List of timelines From Wikipedia, the free encyclopedia This is a list of timelines currently on Wikipedia. §Types §General timelines 45 Great Sourced Quotes about Books The best quotes about books, from some of the most famous writers in the world Here is a list of our favourite quotes about books from various writers, some famous, some not so famous. We’ve only included those quotations for which we’ve managed to track down a source, whether in print or online, so you know these are authentic quotes about books, rather than of the amusing-but-apocryphal kind. When I was a child I read books far too old for me and sometimes far too young for me.
Etymology: Languages that have contributed to English vocabulary over time. In Borrowed Words: A History of Loanwords in English, I examine how words borrowed from different languages have influenced English throughout its history. The above feature summarizes some of the main data from the book, focusing on the 14 sources that have given the most words to English, as reflected by the new and revised entries in the Oxford English Dictionary. Using the date buttons at the top of the graphic, you can compare the impact that different languages have made on English over time. In the "per period" view, you can see the proportions of words coming into English from each source in 50-year slices from 1150 up to the present day. Compare, for instance, how the input from German has grown and then declined again from 1800 to the present day.
The Romantic Age: Topic 2: Overview The Gothic begins with later-eighteenth-century writers' turn to the past; in the context of the Romantic period, the Gothic is, then, a type of imitation medievalism. When it was launched in the later eighteenth century, The Gothic featured accounts of terrifying experiences in ancient castles — experiences connected with subterranean dungeons, secret passageways, flickering lamps, screams, moans, bloody hands, ghosts, graveyards, and the rest. By extension, it came to designate the macabre, mysterious, fantastic, supernatural, and, again, the terrifying, especially the pleasurably terrifying, in literature more generally. Closer to the present, one sees the Gothic pervading Victorian literature (for example, in the novels of Dickens and the Brontës), American fiction (from Poe and Hawthorne through Faulkner), and of course the films, television, and videos of our own (in this respect, not-so-modern) culture.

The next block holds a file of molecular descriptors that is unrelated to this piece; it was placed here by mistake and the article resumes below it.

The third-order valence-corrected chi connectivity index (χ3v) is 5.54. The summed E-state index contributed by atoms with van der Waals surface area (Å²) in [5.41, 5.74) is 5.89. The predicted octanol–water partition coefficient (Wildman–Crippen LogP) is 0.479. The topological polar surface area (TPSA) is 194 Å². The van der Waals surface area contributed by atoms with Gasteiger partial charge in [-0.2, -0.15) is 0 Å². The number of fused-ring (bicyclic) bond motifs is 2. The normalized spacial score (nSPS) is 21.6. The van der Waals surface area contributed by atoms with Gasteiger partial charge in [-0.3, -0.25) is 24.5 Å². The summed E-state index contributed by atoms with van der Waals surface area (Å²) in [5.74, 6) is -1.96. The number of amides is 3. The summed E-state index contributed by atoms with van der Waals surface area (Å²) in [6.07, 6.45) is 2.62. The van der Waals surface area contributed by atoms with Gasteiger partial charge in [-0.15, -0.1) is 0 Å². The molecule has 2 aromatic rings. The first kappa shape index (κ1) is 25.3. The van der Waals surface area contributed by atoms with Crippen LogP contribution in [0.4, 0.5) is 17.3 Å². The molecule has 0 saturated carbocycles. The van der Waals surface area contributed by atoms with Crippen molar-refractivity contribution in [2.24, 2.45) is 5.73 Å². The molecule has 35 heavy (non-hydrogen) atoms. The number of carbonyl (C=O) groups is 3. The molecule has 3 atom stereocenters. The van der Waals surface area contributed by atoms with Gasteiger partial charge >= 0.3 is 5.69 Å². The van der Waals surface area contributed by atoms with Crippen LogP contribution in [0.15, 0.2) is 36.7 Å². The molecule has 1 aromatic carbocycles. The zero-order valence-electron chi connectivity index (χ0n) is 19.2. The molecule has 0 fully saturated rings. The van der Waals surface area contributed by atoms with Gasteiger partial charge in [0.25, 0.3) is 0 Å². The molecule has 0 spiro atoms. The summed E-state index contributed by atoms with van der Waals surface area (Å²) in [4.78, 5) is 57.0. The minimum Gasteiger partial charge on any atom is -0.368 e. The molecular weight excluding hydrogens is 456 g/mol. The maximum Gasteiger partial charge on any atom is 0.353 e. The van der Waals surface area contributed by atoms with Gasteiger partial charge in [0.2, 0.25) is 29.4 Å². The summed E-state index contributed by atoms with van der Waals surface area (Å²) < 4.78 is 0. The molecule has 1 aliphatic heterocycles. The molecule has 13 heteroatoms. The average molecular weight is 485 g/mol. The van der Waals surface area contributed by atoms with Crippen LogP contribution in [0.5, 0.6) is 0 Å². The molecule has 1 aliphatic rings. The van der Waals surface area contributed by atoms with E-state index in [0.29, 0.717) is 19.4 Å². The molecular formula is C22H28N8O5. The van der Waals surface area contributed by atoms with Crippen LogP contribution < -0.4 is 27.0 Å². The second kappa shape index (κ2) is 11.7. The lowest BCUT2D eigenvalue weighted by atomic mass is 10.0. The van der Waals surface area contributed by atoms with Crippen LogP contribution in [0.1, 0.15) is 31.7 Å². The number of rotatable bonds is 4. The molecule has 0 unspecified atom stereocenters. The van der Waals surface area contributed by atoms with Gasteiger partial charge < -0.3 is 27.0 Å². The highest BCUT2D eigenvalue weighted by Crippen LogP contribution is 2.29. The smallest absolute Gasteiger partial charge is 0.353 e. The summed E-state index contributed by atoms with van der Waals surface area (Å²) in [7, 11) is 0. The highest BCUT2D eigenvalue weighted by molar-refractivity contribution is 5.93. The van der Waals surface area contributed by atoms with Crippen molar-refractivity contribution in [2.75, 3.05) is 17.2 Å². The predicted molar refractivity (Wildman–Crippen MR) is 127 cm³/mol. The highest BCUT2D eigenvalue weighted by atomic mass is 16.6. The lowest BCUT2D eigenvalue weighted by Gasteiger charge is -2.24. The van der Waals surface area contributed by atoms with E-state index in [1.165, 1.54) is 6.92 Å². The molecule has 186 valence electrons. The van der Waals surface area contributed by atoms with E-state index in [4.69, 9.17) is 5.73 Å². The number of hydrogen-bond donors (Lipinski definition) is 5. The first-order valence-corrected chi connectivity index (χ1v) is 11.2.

11 Lessons That 'Jane Eyre' Can Teach Every 21st Century Woman About How To Live Well Charlotte Brontë's "Jane Eyre" was published on this day in 1847. While I'm a very big fan of most Victorian literature, "Jane Eyre" made an impression on me that other novels formerly hadn't. "Jane Eyre" is not just a gothic romance novel. It's a bildungsroman, a coming-of-age story. It is the first of its kind in some ways, as it's written by a woman about the interior life of a woman.
Civil Rights Movement Timeline (14th Amendment, 1964 Act, Human Rights Law) Jan. 23 The 24th Amendment abolishes the poll tax, which originally had been instituted in 11 southern states after Reconstruction to make it difficult for poor blacks to vote. Summer The Council of Federated Organizations (COFO), a network of civil rights groups that includes CORE and SNCC, launches a massive effort to register black voters during what becomes known as the Freedom Summer. It also sends delegates to the Democratic National Convention to protest—and attempt to unseat—the official all-white Mississippi contingent. July 2